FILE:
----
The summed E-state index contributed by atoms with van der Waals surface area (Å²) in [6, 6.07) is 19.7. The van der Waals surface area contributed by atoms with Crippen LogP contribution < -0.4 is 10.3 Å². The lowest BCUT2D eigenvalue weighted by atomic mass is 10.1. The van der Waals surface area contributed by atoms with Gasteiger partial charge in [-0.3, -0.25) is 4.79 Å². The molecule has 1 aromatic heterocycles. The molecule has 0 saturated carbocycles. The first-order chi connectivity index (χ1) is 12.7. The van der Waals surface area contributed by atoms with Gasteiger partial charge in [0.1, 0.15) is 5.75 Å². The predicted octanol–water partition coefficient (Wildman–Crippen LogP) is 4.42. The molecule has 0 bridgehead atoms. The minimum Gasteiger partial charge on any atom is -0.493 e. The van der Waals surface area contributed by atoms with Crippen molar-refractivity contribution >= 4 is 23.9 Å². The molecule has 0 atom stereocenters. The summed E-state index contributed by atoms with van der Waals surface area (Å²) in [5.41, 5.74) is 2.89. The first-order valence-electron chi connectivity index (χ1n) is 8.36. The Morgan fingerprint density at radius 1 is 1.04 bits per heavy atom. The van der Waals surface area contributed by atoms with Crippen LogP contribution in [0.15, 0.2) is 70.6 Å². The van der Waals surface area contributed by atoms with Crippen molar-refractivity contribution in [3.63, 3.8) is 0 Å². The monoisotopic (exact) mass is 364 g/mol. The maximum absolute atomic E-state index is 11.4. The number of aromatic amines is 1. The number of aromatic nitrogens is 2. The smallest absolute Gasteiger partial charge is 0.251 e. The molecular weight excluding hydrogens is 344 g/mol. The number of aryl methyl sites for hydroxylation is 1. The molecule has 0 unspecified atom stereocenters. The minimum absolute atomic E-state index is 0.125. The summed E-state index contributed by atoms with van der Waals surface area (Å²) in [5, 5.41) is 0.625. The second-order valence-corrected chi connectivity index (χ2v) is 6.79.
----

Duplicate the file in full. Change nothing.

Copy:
The summed E-state index contributed by atoms with van der Waals surface area (Å²) in [6, 6.07) is 19.7. The van der Waals surface area contributed by atoms with Crippen LogP contribution < -0.4 is 10.3 Å². The lowest BCUT2D eigenvalue weighted by atomic mass is 10.1. The van der Waals surface area contributed by atoms with Gasteiger partial charge in [-0.3, -0.25) is 4.79 Å². The molecule has 1 aromatic heterocycles. The molecule has 0 saturated carbocycles. The first-order chi connectivity index (χ1) is 12.7. The van der Waals surface area contributed by atoms with Gasteiger partial charge in [0.1, 0.15) is 5.75 Å². The predicted octanol–water partition coefficient (Wildman–Crippen LogP) is 4.42. The molecule has 0 bridgehead atoms. The minimum Gasteiger partial charge on any atom is -0.493 e. The van der Waals surface area contributed by atoms with Crippen molar-refractivity contribution >= 4 is 23.9 Å². The molecule has 0 atom stereocenters. The summed E-state index contributed by atoms with van der Waals surface area (Å²) in [5.41, 5.74) is 2.89. The first-order valence-electron chi connectivity index (χ1n) is 8.36. The Morgan fingerprint density at radius 1 is 1.04 bits per heavy atom. The van der Waals surface area contributed by atoms with Crippen LogP contribution in [0.15, 0.2) is 70.6 Å². The van der Waals surface area contributed by atoms with Crippen molar-refractivity contribution in [3.63, 3.8) is 0 Å². The monoisotopic (exact) mass is 364 g/mol. The maximum absolute atomic E-state index is 11.4. The number of aromatic amines is 1. The number of aromatic nitrogens is 2. The smallest absolute Gasteiger partial charge is 0.251 e. The molecular weight excluding hydrogens is 344 g/mol. The number of aryl methyl sites for hydroxylation is 1. The molecule has 0 unspecified atom stereocenters. The minimum absolute atomic E-state index is 0.125. The summed E-state index contributed by atoms with van der Waals surface area (Å²) in [5, 5.41) is 0.625. The second-order valence-corrected chi connectivity index (χ2v) is 6.79.